The IRS has started sending out letters to approximately 9 million households that might have missed out on several pandemic-related tax refunds and stimulus checks, which may include the third round of stimulus payments that delivered $1,400 to individuals, $2,800 to couples and an additional $1,400 for each dependent.
The tax agency is contacting taxpayers who aren’t required to file an annual federal income tax return, usually because they don’t earn enough income to tax – a category that can include a significant number of retirees.
Are you entitled to this money? Read on to find out.
For more help contending with the challenges of inflation and the economic effects of the COVID-19 pandemic, consider matching for free with a financial advisor, especially to assess what to do with money you may be owed.
How to Get Missing Money From the IRS
The average U.S. taxpayer has to answer to the tax man once earning $12,550 for a single filer, or $25,100 for a couple. That rises to $14,250 if you’re older than 65, or $27,000 for a couple. But since Social Security benefits aren’t taxable – along with withdrawals from a Roth IRA – a single person receiving the maximum Social Security benefit could have more than $54,000 in combined benefits and additional income and not be required to file an income tax return. For a couple, the combined total gets to more than $108,000 – and they still wouldn’t be required to file.
Of the 65 million U.S. citizens receiving Social Security, 53.3 million are retirees, with about one out of every four of those older adults depending on Social Security benefits for at least 90 percent of their income, according to the Census Bureau study. That computes to about 13 million retirees who wouldn’t have been required to file a 2021 tax return.
If you’re part of that number, claiming your missed stimulus benefit is simple – file a 2021 tax return.
The IRS advises that the fastest and easiest way to get a refund is to file a return electronically and choose direct deposit. Filers can use popular tax software, online services or a tax advisor.
It should be noted that the last round of stimulus payments were limited to individuals with adjusted gross incomes of $75,000 or less were entitled to the full $1,400, which was reduced for those making more, with individuals reporting $80,000 receiving no payment. Individuals with incomes between those amounts received reduced payments. The ceiling was $150,000 for joint filers and stopped at $160,000.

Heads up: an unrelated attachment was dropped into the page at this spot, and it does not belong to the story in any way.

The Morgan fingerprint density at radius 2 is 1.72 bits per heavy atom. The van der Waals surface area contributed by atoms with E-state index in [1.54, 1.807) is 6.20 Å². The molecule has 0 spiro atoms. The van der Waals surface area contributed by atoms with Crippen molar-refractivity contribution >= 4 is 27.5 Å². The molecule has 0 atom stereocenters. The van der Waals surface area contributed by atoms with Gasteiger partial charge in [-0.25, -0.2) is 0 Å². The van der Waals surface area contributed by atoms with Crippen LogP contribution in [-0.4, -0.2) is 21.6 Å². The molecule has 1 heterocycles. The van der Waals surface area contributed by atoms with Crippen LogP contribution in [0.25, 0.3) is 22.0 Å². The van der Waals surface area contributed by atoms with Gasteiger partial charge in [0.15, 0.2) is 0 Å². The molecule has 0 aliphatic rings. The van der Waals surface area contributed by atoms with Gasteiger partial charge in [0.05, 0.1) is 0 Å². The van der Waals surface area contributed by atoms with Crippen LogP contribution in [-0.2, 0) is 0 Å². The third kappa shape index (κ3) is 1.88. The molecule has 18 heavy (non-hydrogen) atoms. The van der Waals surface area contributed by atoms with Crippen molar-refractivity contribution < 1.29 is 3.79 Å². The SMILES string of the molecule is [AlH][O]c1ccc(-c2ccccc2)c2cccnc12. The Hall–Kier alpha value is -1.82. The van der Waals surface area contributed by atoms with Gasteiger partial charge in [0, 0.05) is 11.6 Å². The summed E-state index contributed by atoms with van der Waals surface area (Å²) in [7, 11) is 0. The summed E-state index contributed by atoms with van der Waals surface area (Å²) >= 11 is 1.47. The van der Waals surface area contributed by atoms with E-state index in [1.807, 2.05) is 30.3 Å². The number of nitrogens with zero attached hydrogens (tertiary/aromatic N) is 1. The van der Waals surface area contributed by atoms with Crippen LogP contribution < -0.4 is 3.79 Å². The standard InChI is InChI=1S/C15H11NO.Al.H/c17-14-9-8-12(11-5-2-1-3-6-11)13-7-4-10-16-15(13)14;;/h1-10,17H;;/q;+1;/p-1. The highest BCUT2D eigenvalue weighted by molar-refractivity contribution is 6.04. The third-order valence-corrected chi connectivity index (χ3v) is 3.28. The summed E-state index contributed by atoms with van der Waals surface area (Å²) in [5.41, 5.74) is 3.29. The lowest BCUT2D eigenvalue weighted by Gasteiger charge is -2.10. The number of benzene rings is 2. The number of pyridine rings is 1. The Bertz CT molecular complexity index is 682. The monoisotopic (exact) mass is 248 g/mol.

The IRS also notes that non-filers also could have missed out on the expanded Child Tax Credit, which can be worth as much as $3,600 per child, or the Earned Income Tax Credit, which can be as much as $1,502 for workers with no qualifying children, $3,618 for those with one child, $5,980 for those with two children and $6,728 for those with at least three children.
For the Child Tax Credit, individuals who earned less than $12,500, or $25,000 for couples, can file a simplified tax return at childtaxcredit.gov/file.
Finally, non-filers may also have missed out on the increased Child and Dependent Care Credit in 2021. That benefit goes to families that pay for daycare so they can find a job. The credit is worth up to $4,000 for one qualifying person and $8,000 for two or more qualifying persons.
The IRS may owe you money based on pandemic-related stimulus funds you may not have received. Many who did not receive the money to which they were entitled may not have had to file tax returns and may also have missed credits related to child care.
Tips on Handling Inflation
How should you handle inflation? What should you plan for, and what will it take? Those are the kinds of questions that a vetted financial planner can help you answer. SmartAsset’s free tool matches you with up to three financial advisors that serve your area, and you can interview your advisor matches at no cost to decide which one is right for you. If you’re ready to find an advisor who can help you achieve your financial goals, get started now.
Use our free inflation calculator to determine the buying power of a dollar over time in the United States.
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